9. Window Functions OLAP
    1. The Row_Number Command
    2. Using a Derived Table and Row_Number
    3. Ordered Analytics OVER
    4. RANK and DENSE RANK
    5. RANK Defaults to Ascending Order
    6. Getting RANK to Sort in DESC Order
    7. RANK OVER and PARTITION BY
    8. Cumulative Sum
    9. The ANSI CSUM – Getting a Sequential Number
    10. Troubleshooting the ANSI OLAP on a GROUP BY
    11. Reset with a PARTITION BY Statement
    12. PARTITION BY only Resets a Single OLAP not ALL of them
    13. Sorting in DESC Order
    14. Moving Average
    15. Casting a Moving Average
    16. Partition by Resets an ANSI OLAP
    17. COUNT OVER for a Sequential Number
    18. The MAX OVER Command
    19. MAX OVER with PARTITION BY Reset
    20. MAX OVER Without Rows Unbounded Preceding
    21. The MIN OVER Command
    22. How Ntile Works
    23. Ntile
    24. Ntile Continued
    25. Ntile Percentile
    26. Another Ntile Example
    27. Using Quartiles (Partitions of Four)
    28. NTILE Buckets
    29. NTILE Using a Value of 10
    30. NTILE with a Partition
    31. Using LAG and LEAD
    32. Using LEAD
    33. Using LEAD With and Offset of 2
    34. LEAD
    35. LEAD With Partitioning
    36. Using LAG
    37. Using LAG with an Offset of 2
    38. LAG
    39. LAG with Partitioning
    40. SUM (SUM (n))
  10. Working with Strings
    1. The ASCII Function
    2. The CHAR Function
    3. The UNICODE Function
    4. The NCHAR Function
    5. The LEN Function
    6. The DATALENGTH Function
    7. Concatenation
    8. The RTRIM and LTRIM Command trims Spaces
    9. The SUBSTRING Command
    10. Using SUBSTRING to move Backwards
    11. How SUBSTRING Works with a Starting Position of -1
    12. How SUBSTRING Works with an Ending Position of 0
    13. Concatenation and SUBSTRING
    14. SUBSTRING and Different Aliasing
    15. The LEFT and RIGHT Functions
    16. Four Concatenations Together
    17. The DATALENGTH Function and RTRIM
    18. A Visual of the TRIM Command Using Concatenation
    19. CHARINDEX Function Finds a Letter(s) Position in a String
    20. The CHARINDEX Command is brilliant with SUBSTRING
    21. The CHARINDEX Command Using a Literal
    22. PATINDEX Function
    23. PATINDEX Function to Find a Character Pattern
    24. SOUNDEX Function to Find a Sound
    25. DIFFERENCE Function to Quantile a Sound
    26. The REPLACE Function
    27. LEN and REPLACE Functions for Number of Occurrences
    28. REPLICATE Function
    29. STUFF Function
    30. STUFF without Deleting Function
    31. UPPER and lower Functions
  11. Interrogating the Data
    1. The NULLIF Command
    2. The COALESCE Command – Fill In the Answers
    3. The COALESCE Answer Set
    4. COALESCE is Equivalent to This CASE Statement
    5. The Basics of CAST (Convert and Store)
    6. Some Great CAST (Convert and Store) Examples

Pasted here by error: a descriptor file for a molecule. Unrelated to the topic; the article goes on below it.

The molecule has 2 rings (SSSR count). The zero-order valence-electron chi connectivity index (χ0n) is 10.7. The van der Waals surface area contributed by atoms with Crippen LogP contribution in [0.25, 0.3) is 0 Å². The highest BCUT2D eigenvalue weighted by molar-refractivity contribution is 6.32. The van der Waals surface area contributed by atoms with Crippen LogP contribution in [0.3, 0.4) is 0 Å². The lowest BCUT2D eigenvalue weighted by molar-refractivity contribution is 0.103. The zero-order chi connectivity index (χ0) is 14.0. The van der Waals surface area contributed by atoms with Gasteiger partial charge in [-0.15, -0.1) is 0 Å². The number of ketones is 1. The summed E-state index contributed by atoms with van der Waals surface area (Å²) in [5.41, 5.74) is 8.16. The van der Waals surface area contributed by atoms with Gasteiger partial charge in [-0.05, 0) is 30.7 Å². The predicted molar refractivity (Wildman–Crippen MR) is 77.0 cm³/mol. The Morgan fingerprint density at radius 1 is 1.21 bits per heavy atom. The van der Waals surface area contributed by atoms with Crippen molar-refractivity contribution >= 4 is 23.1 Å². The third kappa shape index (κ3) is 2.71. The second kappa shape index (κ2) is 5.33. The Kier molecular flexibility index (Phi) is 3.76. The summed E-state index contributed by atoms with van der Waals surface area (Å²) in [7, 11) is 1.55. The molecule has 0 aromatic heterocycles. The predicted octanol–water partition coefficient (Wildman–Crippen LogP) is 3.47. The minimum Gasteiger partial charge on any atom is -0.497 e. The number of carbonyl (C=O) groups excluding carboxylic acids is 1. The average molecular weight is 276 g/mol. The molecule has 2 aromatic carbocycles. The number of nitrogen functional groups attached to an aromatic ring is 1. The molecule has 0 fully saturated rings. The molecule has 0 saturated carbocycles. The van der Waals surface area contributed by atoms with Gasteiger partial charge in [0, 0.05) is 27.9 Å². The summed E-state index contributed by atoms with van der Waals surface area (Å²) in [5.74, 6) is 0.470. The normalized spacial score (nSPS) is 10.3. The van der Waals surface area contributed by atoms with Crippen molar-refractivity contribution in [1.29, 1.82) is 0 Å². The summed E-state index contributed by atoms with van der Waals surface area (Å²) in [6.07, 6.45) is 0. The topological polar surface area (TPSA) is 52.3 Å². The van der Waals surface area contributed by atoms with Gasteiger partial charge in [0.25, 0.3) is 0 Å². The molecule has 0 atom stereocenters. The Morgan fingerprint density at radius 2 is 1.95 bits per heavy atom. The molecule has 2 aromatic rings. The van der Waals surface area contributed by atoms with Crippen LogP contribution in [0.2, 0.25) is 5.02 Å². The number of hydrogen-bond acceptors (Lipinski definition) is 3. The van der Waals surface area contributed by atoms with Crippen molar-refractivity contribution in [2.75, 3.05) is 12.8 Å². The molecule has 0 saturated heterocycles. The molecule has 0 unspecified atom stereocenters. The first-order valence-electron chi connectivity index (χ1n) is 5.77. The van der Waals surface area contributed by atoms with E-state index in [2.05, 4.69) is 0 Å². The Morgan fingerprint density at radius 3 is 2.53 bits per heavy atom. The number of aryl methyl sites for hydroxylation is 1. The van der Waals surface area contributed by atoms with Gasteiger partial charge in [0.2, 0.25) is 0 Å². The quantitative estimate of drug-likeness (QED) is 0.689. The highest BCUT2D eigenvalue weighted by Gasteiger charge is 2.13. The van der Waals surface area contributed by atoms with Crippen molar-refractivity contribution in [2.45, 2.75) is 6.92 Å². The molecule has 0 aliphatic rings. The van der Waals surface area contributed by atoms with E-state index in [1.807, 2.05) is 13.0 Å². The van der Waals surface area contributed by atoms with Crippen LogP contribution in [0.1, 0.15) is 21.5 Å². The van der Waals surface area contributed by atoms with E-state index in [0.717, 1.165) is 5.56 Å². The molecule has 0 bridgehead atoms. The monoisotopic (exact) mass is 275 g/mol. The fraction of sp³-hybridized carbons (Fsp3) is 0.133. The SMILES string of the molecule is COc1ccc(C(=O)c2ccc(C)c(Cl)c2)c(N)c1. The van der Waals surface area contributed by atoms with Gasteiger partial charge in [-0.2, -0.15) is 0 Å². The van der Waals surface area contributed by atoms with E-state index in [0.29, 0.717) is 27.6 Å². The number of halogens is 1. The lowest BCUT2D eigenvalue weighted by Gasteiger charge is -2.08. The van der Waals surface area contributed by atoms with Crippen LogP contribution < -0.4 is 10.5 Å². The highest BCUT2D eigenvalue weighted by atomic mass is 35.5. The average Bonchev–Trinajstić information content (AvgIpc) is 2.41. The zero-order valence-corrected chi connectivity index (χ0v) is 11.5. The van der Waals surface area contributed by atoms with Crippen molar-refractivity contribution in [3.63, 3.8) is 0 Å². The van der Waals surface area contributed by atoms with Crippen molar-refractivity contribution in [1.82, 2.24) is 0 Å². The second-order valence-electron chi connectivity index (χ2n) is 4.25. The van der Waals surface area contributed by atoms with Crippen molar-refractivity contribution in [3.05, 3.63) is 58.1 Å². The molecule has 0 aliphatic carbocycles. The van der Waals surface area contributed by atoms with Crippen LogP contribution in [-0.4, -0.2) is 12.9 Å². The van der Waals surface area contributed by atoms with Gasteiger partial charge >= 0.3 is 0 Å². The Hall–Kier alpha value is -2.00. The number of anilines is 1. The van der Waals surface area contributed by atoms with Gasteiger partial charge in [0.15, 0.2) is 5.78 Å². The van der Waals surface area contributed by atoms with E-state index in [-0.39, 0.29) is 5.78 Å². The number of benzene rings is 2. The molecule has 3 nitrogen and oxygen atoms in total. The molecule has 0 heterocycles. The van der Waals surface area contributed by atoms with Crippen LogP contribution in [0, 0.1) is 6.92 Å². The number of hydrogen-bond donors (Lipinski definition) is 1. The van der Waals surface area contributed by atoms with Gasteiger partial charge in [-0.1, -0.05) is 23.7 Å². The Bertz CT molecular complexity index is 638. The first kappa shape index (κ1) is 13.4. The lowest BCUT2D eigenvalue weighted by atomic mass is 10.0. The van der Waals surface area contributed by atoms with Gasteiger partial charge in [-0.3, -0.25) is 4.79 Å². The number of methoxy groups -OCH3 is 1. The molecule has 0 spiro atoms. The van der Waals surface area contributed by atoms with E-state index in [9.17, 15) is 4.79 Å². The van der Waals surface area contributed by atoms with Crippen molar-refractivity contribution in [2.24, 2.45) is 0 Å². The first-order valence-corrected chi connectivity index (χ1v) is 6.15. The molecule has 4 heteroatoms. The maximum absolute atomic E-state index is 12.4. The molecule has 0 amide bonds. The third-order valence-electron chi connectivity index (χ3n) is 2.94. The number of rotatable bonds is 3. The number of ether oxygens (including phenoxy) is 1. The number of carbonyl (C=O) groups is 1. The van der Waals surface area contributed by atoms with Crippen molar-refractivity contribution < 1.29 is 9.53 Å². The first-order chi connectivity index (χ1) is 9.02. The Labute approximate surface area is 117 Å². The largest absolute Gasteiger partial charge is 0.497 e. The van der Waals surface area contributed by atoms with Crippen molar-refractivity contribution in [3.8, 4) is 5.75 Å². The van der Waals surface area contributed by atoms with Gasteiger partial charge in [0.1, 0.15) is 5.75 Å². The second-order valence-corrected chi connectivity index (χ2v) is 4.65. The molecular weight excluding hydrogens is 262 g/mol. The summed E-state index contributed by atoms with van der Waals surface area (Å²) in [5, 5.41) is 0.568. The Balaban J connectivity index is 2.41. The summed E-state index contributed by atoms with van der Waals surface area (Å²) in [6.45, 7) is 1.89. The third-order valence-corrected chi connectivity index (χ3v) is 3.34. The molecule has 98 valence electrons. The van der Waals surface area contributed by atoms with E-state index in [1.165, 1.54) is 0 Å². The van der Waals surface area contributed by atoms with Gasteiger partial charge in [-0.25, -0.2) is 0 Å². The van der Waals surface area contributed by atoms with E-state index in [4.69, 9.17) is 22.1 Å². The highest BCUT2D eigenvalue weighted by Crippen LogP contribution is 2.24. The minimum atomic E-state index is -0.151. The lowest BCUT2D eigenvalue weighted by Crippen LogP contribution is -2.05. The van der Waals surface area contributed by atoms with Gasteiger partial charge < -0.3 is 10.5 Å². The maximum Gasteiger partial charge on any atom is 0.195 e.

7. Some Great CAST (Convert and Store) Examples
    8. A Rounding Example
    9. Using an ELSE in the Case Statement
    10. Using an ELSE as a Safety Net
    11. Rules For a Valued Case Statement
    12. Rules for a Searched Case Statement
    13. Valued Case Vs. A Searched Case
    14. Combining Searched Case and Valued Case
    15. A Trick for getting a Horizontal Case
    16. Nested Case
    17. Put a CASE in the ORDER BY
  12. Table Create and Data Types
    1. Creating a Database
    2. Creating a Table that is a Heap
    3. Heap Page
    4. Extents
    5. Creating a Table That Has a Clustered Index
    6. Clustered Index Page
    7. When Do I Create a Clustered Index?
    8. B-Trees
    9. The Building of a B-Tree for a Clustered Index (1 of 3)
    10. The Building of a B-Tree for a Clustered Index (2 of 3)
    11. The Building of a B-Tree for a Clustered Index (3 of 3)
    12. The Row Offset Array is the Guidance System for Every Row
    13. The Row Offset Array Provides Two Search Options (1 of 2)
    14. The Row Offset Array Provides Two Search Options (2 of 2)
    15. The Row Offset Array Helps with Inserts
    16. What is a Uniquefier?
    17. Adding an Index
    18. When Do I Create a Non Clustered Index?
    19. B-Tree for Non Clustered Index on a Clustered Table (1 of 2)
    20. B-Tree for Non Clustered Index on a Clustered Table (2 of 2)
    21. Adding a Non Clustered Index to A Heap
    22. B-Tree for Non Clustered Index on a Heap Table (1 of 2)
    23. B-Tree for a Non Clustered Index on a Heap Table (2 of 2)
    24. Default Values
  13. View Functions
    1. The Fundamentals of Views
    2. Creating a Simple View to Restrict Sensitive Columns
    3. Creating a Simple View to Restrict Rows
    4. Basic Rules for Views
    5. Two Exceptions to the ORDER BY Rule inside a View
    6. Views sometimes CREATED for Row Security
    7. Creating a View to Join Tables Together
    8. You Select From a View